NYPD investigating chemical attack on Columbia students at pro-Palestinian protest

The New York City Police Department is looking into accusations that students were attacked with chemical spray last week during a pro-Palestinian protest at Columbia University, prompting many people to seek medical attention.

The student described the spraying as taking place during a student-led divestment rally against the continuing war in Gaza at the Ivy League school Friday afternoon. The protestors said they sprayed an unknown substance in the air, causing a terrible odor. Some students reported nausea and stinging eyes as a result of the chemical exposure.

The Columbia Spectator, the student newspaper, originally reported on the incident during a “divestment now” rally on the university’s library steps.

A woman reported the assault to police on Saturday, the day after it occurred, while five others reported the attack on Sunday, according to an email from the NYPD on Tuesday. There have been no arrests made.

Dennis Mitchell, Columbia’s interim provost, said in an email to students on Monday that the institution had blacklisted the people accused of carrying out the deadly assault. He did not say whether the accused assailants were students, and the university declined to provide any information.

Mitchell stated in the email that demonstrators reported being sprayed with “a foul-smelling substance” that forced students to seek medical attention. The institution is collaborating with the NYPD, which is overseeing the investigation into “what appear to have been serious crimes, possibly hate crimes.”

On Sunday, the Columbia Department of Public Safety announced that it was collaborating with the NYPD and federal officials to investigate the event.

The FBI declined to comment on Tuesday. The Manhattan District Attorney’s Office did not immediately reply to inquiries.

Some local authorities expressed their concerns through social media posts.

“No student should be afraid to express themselves on campus or elsewhere in our city,” City Councilmember Shaun Abreu stated on Monday.

Manhattan Borough President Mark Levine, who has previously shown sympathy for pro-Israeli activists, condemned the incident on Threads, a social media website.

“Violence against protestors is despicable and unacceptable,” he remarked on Tuesday. “The perpetrators should face serious consequences.”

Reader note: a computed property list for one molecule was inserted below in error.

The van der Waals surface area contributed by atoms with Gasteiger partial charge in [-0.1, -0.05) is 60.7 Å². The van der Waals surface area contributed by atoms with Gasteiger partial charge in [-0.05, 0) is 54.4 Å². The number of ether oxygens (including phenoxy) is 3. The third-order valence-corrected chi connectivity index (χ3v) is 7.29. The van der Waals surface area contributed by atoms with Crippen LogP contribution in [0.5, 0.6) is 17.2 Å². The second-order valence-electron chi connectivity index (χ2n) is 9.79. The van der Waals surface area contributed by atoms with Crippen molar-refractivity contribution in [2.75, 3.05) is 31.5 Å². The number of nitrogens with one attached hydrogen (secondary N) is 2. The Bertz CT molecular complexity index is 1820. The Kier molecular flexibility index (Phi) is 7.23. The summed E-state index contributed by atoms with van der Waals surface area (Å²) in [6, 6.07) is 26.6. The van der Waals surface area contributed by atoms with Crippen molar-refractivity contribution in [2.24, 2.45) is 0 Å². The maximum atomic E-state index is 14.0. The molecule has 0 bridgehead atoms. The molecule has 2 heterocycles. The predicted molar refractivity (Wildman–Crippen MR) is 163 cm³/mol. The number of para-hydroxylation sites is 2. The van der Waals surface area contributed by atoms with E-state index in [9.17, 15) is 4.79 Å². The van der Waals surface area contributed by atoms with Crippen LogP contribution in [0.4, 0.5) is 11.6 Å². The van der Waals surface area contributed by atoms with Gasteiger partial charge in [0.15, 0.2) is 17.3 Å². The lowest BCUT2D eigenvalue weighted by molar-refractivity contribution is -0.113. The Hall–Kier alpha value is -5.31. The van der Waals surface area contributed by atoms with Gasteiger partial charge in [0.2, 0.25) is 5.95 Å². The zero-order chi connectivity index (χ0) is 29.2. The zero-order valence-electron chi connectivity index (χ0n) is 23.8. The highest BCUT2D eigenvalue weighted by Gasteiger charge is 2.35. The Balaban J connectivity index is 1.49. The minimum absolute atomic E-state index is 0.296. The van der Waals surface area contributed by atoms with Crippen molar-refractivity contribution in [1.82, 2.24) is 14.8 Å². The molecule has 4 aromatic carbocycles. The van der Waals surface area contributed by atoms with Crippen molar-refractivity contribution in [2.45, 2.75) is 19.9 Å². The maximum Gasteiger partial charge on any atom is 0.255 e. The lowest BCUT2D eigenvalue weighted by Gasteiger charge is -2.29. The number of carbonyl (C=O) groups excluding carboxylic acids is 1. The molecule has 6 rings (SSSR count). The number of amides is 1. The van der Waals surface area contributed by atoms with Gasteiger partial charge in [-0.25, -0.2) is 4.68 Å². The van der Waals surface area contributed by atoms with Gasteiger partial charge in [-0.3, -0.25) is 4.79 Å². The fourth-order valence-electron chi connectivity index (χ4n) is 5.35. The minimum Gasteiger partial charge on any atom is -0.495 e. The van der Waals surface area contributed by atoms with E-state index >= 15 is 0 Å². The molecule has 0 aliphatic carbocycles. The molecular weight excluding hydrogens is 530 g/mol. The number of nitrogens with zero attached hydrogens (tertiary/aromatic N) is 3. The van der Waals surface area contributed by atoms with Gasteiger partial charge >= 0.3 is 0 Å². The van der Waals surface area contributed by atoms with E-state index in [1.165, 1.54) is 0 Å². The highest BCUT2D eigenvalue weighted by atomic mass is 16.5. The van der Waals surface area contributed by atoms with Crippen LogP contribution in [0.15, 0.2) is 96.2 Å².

According to the Spectator, three students identified the weapon as “skunk,” a chemical used by the Israeli military on Palestinian demonstrators in the West Bank.

‘Beyond terrible’

According to a statement released on Monday by Columbia student groups Students for Justice in Palestine and Jewish Voice for Peace, eight students were hospitalized, and dozens more required immediate medical assistance.

They characterized the assailants as former Israeli military personnel, which USA TODAY could not independently verify.

The student groups urged the institution and elected authorities in the United States, who have previously come to protect Israeli supporters on college campuses, to look into the incident as attacks against Palestinian, Arab, and Muslim American students increased.

The university reportedly chastised the student groups for organizing an unapproved event that breached school standards designed to guarantee proper safety precautions are in place.

“The double standard is clear,” the United statement stated. “Who will protect students who are advocating for safety and freedom for Palestinians.”

The Council on American-Islamic Relations New York chapter issued a statement condemning the assault on Saturday.

“The alleged use of a chemical agent on the grounds of a NYC college campus is beyond heinous,” CAIR-NY executive director Afaf Nasher said in a statement. “It is an escalation of violence launched against peaceful protesters by individuals who seek to inflict harm and undermine the principles of peaceful dialogue and dissent upheld in any democratic society.”

Columbia had previously reduced funding or the ability to conduct events for Students for Justice in Palestine and Jewish Voice for Peace throughout the academic year.

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